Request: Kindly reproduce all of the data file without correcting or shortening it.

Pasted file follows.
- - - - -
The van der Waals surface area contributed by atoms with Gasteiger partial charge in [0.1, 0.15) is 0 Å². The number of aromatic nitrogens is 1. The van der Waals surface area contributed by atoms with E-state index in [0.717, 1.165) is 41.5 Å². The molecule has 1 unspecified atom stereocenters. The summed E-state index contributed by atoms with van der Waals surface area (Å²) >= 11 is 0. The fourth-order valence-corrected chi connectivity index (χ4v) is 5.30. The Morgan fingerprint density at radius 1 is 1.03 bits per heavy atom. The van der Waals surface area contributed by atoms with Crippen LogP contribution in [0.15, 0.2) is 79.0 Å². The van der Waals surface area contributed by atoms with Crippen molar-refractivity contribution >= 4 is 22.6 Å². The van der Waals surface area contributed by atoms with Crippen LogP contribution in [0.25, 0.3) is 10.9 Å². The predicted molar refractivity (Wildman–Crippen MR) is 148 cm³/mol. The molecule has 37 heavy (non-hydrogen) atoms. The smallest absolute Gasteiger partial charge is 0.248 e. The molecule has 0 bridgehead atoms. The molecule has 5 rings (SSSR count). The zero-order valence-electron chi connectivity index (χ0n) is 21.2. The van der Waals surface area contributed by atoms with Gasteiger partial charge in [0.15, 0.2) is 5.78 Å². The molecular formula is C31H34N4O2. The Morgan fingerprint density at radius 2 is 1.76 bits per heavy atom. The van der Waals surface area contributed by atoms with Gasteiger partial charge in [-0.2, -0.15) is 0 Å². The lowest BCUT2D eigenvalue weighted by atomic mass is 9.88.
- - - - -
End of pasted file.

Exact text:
The van der Waals surface area contributed by atoms with Gasteiger partial charge in [0.1, 0.15) is 0 Å². The number of aromatic nitrogens is 1. The van der Waals surface area contributed by atoms with E-state index in [0.717, 1.165) is 41.5 Å². The molecule has 1 unspecified atom stereocenters. The summed E-state index contributed by atoms with van der Waals surface area (Å²) >= 11 is 0. The fourth-order valence-corrected chi connectivity index (χ4v) is 5.30. The Morgan fingerprint density at radius 1 is 1.03 bits per heavy atom. The van der Waals surface area contributed by atoms with Crippen LogP contribution in [0.15, 0.2) is 79.0 Å². The van der Waals surface area contributed by atoms with Crippen molar-refractivity contribution >= 4 is 22.6 Å². The van der Waals surface area contributed by atoms with Crippen LogP contribution in [0.25, 0.3) is 10.9 Å². The predicted molar refractivity (Wildman–Crippen MR) is 148 cm³/mol. The molecule has 37 heavy (non-hydrogen) atoms. The smallest absolute Gasteiger partial charge is 0.248 e. The molecule has 0 bridgehead atoms. The molecule has 5 rings (SSSR count). The zero-order valence-electron chi connectivity index (χ0n) is 21.2. The van der Waals surface area contributed by atoms with Gasteiger partial charge in [0.15, 0.2) is 5.78 Å². The molecular formula is C31H34N4O2. The Morgan fingerprint density at radius 2 is 1.76 bits per heavy atom. The van der Waals surface area contributed by atoms with Gasteiger partial charge in [-0.2, -0.15) is 0 Å². The lowest BCUT2D eigenvalue weighted by atomic mass is 9.88.